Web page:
Monday, 27 May 2019

How are today’s retirees doing? 10 insights on finances, quality of life – BenefitsPro

1. Standard of living maintained for most in retirement.

More than two-thirds—64 percent—of respondents said their standard of living has “stayed the same” in retirement, compared to one quarter that report their standard of living has “decreased.”

Nine percent of respondents said their standard of living has increased in retirement. (Photos: Shutterstock)

2. Most are happy, but few say they built a large enough nest egg.

The vast majority of retirees claim to be happy people and in good health. But relatively few expressed confidence in the size of the their retirement nest egg.

Only 16 percent expressed high confidence in the size of their retirement savings; another 30 percent were somewhat confident in their savings.

Nevertheless, 67 percent said they are confident they will be able to maintain a comfortable lifestyle in retirement, with nearly 20 percent claiming to be very confident in their ability to live comfortably.

3.  Limited household income.

The median household income of respondents was $32,000. One-quarter reported an income of less than $25,000, with 15 percent reporting an income of more than $100,000.

4. One in 10 has zero savings.

Median household savings, outside of home equity, is $75,000.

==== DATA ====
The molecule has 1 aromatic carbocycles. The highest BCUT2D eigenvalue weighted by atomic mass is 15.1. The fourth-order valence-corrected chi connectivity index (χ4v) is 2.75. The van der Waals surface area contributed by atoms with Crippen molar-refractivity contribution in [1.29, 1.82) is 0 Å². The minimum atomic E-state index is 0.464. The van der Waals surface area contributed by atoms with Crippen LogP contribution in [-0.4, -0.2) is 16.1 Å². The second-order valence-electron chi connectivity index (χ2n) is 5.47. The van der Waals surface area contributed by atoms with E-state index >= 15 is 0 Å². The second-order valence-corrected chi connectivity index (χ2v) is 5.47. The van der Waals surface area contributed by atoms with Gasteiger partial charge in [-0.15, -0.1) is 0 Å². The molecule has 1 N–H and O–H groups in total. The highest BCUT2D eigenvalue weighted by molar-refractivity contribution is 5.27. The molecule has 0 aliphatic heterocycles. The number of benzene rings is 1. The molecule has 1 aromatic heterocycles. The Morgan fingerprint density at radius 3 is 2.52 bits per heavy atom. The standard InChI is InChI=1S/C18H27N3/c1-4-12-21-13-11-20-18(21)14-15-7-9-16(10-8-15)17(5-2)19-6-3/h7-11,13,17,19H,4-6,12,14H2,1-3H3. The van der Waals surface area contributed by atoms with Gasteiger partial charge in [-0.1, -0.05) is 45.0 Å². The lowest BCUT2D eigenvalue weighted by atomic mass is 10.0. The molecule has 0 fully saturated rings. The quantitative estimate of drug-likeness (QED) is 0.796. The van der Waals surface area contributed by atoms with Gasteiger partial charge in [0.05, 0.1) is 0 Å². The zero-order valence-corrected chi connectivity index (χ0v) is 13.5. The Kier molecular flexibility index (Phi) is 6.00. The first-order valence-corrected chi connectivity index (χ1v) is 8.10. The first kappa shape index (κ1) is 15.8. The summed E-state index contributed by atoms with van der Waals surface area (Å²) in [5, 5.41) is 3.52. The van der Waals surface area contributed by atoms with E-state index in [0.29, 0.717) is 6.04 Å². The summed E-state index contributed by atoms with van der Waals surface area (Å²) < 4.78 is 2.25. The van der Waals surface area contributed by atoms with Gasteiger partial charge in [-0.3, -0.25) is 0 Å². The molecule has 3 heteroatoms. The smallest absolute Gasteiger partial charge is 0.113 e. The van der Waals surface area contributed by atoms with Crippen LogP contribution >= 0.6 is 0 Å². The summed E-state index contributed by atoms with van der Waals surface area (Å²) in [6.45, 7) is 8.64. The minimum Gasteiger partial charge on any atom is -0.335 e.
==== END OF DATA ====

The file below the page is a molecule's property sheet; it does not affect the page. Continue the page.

Almost one-third has less than $50,000 in savings, and nearly 10 percent has zero in savings. About four in 10 have savings of more than $100,000.

Respondents reported a median of $79,000 in home equity, with 22 percent reporting no equity in their homes.

5. Social Security is the primary source of income.

Most retirees—66 percent—say Social Security will be their primary source of income throughout retirement.

Only one in five cited workplace retirement accounts, IRAs, and other savings and investments as their primary source of retirement income.

One in 10 cited company pensions as the primary source of income.

Nine in 10 of respondents are already drawing Social Security. The median age for starting benefits was 62; 29 percent began drawing benefits between 65 and 69; only 4 percent waited until age 70 to draw the maximum annual benefit.


6. Three quarters have income from DC or DB plans.

Four in 10 draw some income from 401(k), 403(b) or IRA plans.

Another 35 percent benefit from a company-funded defined benefit pension. About 8 percent claim income from continued work in retirement.

7. Debt is a factor for many retirees.

When accounting for mortgages, most retirees are still servicing debt in retirement.

Almost half — 45 percent — carry non-mortgage debt, including credit card, auto, student,